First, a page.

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Question and Answer

Different Dates for Easter: Part One


Some years Easter is in March and other years it is in April. Why is this? Thank you.


Thank you for your question. Actually, the date of Easter is a controversy that goes back at least to the First Council of Nicaea in A.D. 325.

Two things should be noted: (1) The Western Church (Roman Catholic and Protestant churches) celebrate Easter on a different date than the date used by the Eastern Church (Greek Orthodox, etc.) and (2) some Protestants (such as the New England Puritans) did not celebrate Christmas or Easter, a conviction shared by some Protestants today in the Puritan tradition.

The Eastern Church follows the Julian Calendar (established by Julius Caesar in 46 B.C.); their Easter can be celebrated anywhere from a week to more than a month after the Western churches.

The Western church uses the Gregorian calendar, which was established in A.D. 1582 by Pope Gregory XIII as a reformed version of the earlier Julian calendar. The Gregorian calendar is 13 days ahead of the Julian calendar, which, coupled with differing definitions of a full moon and an equinox, accounts for the date disparity. (The Gregorian calendar is the one now used worldwide for civil purposes.)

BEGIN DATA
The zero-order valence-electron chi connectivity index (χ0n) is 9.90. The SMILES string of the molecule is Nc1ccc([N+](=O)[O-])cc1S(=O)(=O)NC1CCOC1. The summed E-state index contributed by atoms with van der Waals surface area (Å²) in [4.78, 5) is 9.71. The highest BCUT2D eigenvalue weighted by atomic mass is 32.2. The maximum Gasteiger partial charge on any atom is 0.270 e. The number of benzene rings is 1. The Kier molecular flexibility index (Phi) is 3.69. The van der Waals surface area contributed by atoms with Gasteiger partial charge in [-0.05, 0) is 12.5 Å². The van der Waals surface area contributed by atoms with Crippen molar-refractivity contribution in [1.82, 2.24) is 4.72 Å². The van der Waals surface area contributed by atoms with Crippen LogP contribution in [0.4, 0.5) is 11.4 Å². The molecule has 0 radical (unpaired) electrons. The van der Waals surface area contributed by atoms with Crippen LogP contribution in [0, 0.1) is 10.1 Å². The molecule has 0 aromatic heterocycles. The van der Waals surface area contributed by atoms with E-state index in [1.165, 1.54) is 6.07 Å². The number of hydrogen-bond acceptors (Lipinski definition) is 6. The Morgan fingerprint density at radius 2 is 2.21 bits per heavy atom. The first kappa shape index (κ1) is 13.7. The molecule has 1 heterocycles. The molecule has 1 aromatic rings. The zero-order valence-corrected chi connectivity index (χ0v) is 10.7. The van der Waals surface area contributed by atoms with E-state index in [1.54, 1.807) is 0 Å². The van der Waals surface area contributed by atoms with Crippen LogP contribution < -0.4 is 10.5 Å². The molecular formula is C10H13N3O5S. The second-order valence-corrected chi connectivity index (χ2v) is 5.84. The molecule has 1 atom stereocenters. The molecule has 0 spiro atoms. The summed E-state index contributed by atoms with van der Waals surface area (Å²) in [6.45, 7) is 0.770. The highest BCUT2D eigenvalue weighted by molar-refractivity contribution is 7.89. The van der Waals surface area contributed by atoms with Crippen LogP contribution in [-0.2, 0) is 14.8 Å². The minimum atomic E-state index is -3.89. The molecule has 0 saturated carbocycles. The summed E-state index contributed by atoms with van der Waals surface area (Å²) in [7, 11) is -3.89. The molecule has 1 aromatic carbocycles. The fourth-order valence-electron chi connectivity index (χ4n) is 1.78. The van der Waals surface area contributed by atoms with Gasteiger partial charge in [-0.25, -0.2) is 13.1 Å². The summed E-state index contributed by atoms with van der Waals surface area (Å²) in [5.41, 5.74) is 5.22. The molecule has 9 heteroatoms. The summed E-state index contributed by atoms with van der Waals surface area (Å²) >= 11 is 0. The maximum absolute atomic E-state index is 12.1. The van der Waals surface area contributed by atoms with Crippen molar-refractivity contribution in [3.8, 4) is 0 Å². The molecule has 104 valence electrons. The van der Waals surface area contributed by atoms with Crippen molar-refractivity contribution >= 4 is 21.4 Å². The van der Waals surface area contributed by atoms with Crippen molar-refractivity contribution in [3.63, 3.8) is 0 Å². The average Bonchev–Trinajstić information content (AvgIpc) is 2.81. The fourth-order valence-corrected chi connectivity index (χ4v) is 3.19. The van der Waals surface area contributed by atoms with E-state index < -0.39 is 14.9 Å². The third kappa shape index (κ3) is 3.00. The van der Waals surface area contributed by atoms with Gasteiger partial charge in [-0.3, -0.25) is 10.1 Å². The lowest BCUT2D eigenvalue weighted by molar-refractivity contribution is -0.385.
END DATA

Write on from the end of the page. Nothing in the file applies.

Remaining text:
Again, as I suggested above, there are as many as five weeks between the two Easter celebrations. In the Western Church, Easter falls between late March and late April; in the Orthodox Church, it is between early April and early May.

A bit strange, isn't it?

About Q&A

"Questions and Answers" is a weekly feature of the OPC website. The answers come from individual ministers in the Orthodox Presbyterian Church expressing their own convictions and do not necessarily represent an "official" position of the Church, especially in areas where the Standards of the Church (the Scriptures and the Westminster Confession of Faith and Catechisms) are silent.

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